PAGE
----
Surgical removal will always take at least an hour and a half, if not more. Your dentist should be able to give you an approximation of how long your appointment will take based on the specifics of your procedure.
Non-Surgical (Simple) Tooth Extraction: The Step-by-Step Process
The length of time it takes for a dentist to extract a tooth depends on the complexity of each individual case and can range from 15 minutes to two hours or more. The process is relatively simple and often goes smoothly with no issues that could result in a dental claim. The basic method of a tooth extraction is:
1. Numbing the tooth
An anaesthetic will be administered to the gum and will numb the area around the tooth that needs extraction. The anaesthetic is administered by injection directly into the gum and can be slightly painful. However, it is over quickly, and then the mouth should be completely numb to any pain or feeling.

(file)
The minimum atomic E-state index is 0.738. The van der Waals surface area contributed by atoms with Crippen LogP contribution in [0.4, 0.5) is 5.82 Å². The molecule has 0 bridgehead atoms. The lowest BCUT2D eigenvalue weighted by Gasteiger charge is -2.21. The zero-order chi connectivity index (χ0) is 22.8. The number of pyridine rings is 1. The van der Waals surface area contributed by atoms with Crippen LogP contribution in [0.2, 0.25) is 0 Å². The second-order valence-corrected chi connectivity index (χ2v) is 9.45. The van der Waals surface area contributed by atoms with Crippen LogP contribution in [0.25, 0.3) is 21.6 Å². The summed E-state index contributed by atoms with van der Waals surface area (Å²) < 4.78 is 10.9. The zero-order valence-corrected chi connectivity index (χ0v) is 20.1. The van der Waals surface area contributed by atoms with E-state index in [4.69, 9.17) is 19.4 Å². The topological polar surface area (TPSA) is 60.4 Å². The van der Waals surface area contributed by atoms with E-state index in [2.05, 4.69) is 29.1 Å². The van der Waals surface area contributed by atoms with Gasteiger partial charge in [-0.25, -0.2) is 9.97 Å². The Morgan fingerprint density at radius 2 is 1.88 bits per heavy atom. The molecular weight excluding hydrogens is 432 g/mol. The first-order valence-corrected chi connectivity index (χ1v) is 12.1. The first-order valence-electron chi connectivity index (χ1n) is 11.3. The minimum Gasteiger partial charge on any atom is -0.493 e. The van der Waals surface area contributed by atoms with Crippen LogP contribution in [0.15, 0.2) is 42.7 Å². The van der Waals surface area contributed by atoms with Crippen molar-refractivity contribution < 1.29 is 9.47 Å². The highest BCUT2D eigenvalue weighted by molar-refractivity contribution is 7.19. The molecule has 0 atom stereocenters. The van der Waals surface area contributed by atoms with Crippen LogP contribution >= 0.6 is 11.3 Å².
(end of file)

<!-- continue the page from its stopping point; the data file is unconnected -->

2. Expanding the socket
The dentist uses something called a dental elevator:
Teeth are firmly encased within a bone socket, and in order to remove the tooth, this socket needs to be expanded. Your dentist will use a tool called a dental elevator to do this. This elevator is wedged into the space between the jaw bone and the tooth and twisted around the area to loosen it.
3. Removing the tooth
Your dentist will use extraction forceps:
Some teeth can be loosened enough to be removed just using the elevator, but others will require the use of dental forceps. The dental forceps are used to rock the tooth back and forth to expand the socket further and remove the tooth.
4. Closing the extraction site
Once the tooth has been extracted, it will leave a hole behind which needs to be closed up. If the tooth was infected before it was removed, then any remaining infection will need to be removed by scraping the walls of the socket. Once it is clean, pressure will be applied, and any sharp bone edges will be rounded. In some cases, heavy bleeding can happen, which is subdued by placing materials in the socket and a gauze to bite down on.